Thursday, September 21, 2006

 

We'll probably Sign up for Trident even though we don't need it

The question of whether Britain should acquire nuclear weapons was not formally discussed in Cabinet; Attlee just decided, with advisers, that on commonsense grounds, it was just the kind of weapon a country like Britain needed. Since then we have been stuck with them and their spiralling costs. We had the our veryown Blue Streak missile in the fifties, eventually cancelled for taking too long to fuel up and being too vulnerable to a possible first strike. Then we invested hope in the US Sky-Bolt project which would have complemented our air strike ability but that was rendered obsolete by US submarine launched Polaris missiles so we were persuaded to buy into those instead. Things went quiet for a while until Trident came on stream as the more modern version and so we bought into that as well.

Now we're up to the modernized version of Trident itself and as a result of assiduous and importunate researching by the Lib Dems we learn that total costs, including annual running costs, will exceed the expected £25bn by twice as much again over a 30 year period. Critics question why we need such a weapons system when: its raison d'etre, the USSR, no longer exists; we could not use it in any case without US agreement; and this is not a measure designed to encourage other nations to eschew the tempting option of developing nuclear weapons.

However, in his Mansion House speech in June Gordon Brown indicated-but only in an aside, not in the body of his speech- that he favoured renewal. There is to be no debate, if the government under Blair or Brown, can help it. The reasons for this are that: being nuclear is seen as a demonstrating virility internationally; buying Trident keeps us fast with the good old USA; and it's seen as providing a last ditch insurance policy in case some newly nuclear nation tries to intimidate us. In other words, the original reason why Attlee acquired them still obtains, in defiance of reason it seems to me. But Labour leaders may not have it all their own way at the coming Manchester conference. Nuclear weaponry is still an emotive issue within the Labour Party and on 5th September Charles Clarke demanded that such issues should be debated properly within the party and not dealt with merely by leadership fiat.

Comments:
"Nuclear weaponry is still an emotive issue within the Labour Party" and so it is with the electorate. The SDP / Liberal alliance lost any chance it had when the Lib conference voted for unilateral nuclear disarmament. The tabloids went into hyper-drive and the alliance vanished shortly thereafter.

The same would probably happen today. And I'm told by those who claim to understand such things, that the defence budget wouldn't reduce without these horrible weapons because the military would successfully lobby for increases in ‘conventional’ firepower to compensate.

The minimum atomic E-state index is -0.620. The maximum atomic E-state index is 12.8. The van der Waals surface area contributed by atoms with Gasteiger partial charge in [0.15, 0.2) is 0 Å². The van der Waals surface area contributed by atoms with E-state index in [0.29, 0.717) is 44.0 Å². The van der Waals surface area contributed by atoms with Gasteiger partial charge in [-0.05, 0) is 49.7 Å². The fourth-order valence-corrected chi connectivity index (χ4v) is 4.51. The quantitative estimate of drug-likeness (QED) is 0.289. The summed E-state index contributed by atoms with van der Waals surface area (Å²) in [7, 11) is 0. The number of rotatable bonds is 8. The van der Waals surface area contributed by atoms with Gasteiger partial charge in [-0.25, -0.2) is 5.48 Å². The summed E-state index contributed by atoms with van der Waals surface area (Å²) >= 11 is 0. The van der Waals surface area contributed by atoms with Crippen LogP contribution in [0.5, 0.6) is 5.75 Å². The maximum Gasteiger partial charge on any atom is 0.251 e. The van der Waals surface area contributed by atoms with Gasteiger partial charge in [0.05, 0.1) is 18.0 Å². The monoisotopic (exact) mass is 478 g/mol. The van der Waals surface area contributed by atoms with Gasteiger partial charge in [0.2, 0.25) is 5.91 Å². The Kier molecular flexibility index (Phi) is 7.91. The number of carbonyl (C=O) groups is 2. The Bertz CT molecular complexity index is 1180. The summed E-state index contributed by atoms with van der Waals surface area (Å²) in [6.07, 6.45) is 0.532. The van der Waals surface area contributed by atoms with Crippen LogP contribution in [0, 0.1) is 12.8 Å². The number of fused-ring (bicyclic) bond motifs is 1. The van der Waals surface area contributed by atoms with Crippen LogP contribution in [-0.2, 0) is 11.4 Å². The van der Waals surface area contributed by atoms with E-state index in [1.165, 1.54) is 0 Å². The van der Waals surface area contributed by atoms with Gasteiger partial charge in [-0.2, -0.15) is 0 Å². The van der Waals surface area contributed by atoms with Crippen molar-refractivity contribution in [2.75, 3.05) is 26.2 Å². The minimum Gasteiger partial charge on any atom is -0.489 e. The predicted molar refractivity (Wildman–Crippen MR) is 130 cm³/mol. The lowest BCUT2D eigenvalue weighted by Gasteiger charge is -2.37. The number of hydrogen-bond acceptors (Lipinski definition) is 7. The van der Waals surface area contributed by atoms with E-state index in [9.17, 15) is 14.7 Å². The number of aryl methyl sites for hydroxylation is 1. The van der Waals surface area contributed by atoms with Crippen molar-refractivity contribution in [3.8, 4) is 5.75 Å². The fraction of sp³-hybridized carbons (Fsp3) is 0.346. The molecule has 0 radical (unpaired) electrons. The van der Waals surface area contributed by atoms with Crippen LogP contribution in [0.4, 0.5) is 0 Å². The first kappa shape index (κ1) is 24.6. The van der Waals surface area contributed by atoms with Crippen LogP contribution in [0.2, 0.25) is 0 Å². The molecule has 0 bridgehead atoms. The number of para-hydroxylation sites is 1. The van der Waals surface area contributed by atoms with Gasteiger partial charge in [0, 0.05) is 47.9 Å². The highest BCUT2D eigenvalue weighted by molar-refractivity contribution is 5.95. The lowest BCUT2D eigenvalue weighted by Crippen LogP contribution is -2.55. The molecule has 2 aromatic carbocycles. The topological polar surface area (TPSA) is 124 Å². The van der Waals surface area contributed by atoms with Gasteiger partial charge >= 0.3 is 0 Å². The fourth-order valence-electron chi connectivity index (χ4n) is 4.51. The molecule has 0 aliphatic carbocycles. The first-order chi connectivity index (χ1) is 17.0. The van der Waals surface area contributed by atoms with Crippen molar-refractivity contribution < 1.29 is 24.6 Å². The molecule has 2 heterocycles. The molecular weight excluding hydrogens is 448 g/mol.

It would be nice to live in a world without nuclear weapons but then it would be nice to live in a world without ‘conventional’ weapons as well. But we don't.

I do hope, though, that there is a chance to debate the issue even if the result is almost certain to be as Mr Brown suggested.
 
It should be debated. But we'd be fools to get rid of them.
 
I don't agree. As Skipper rightly points out, nuclear weapons are anachronistic. Conventional ways of fighting wars have proved disastrous in Iraq and Afghanistan; nukes are even more useless.

There is no prestige to be gained from nukes in international-relations terms, either. On the contrary, we'd probably gain more respect by disarming unilaterally.

The alliance may have crumbled because of its anti-nuke stance, as Hughes points out, but that was in the 1980s, when we were still in the grip of the cold war. Granted, the cold war may have been on its last legs when the alliance crumbled (1988), but the cold war mentality remained predominant. The same is not true today; that is why the tabloids wouldn't have a basis for disagreement, and why the time is right to disarm.
 
If Saddam had invaded Kuwait in 1995, when it is probable he would have had ‘the bomb,’ as opposed to 1990, would a nuclear disarmed west or Britain have had the ability or courage to evict him? How could a disarmed west or Britain react if a nuclear armed Iran moved against the oilfields of Saudi Arabia? Whether we like it or not, unstable regional powers like Iran will eventually get ‘the bomb’ and regional conflicts which, in one form or another, threaten our way of life are going to increase. A nuclear armed west and Britain, whilst not stopping conflict will paradoxically, enable threats to be faced down without going nuclear. Nuclear weapons are an unfortunate fact of life and, and it’s a sickening thought, they are deemed prestigious in the world, by bringing disproportionate power to inherently weak nations. Britain disarming would have absolutely no effect in Tehran, Islamabad, Pyongyang, Beijing, New Delhi etc, etc.
 
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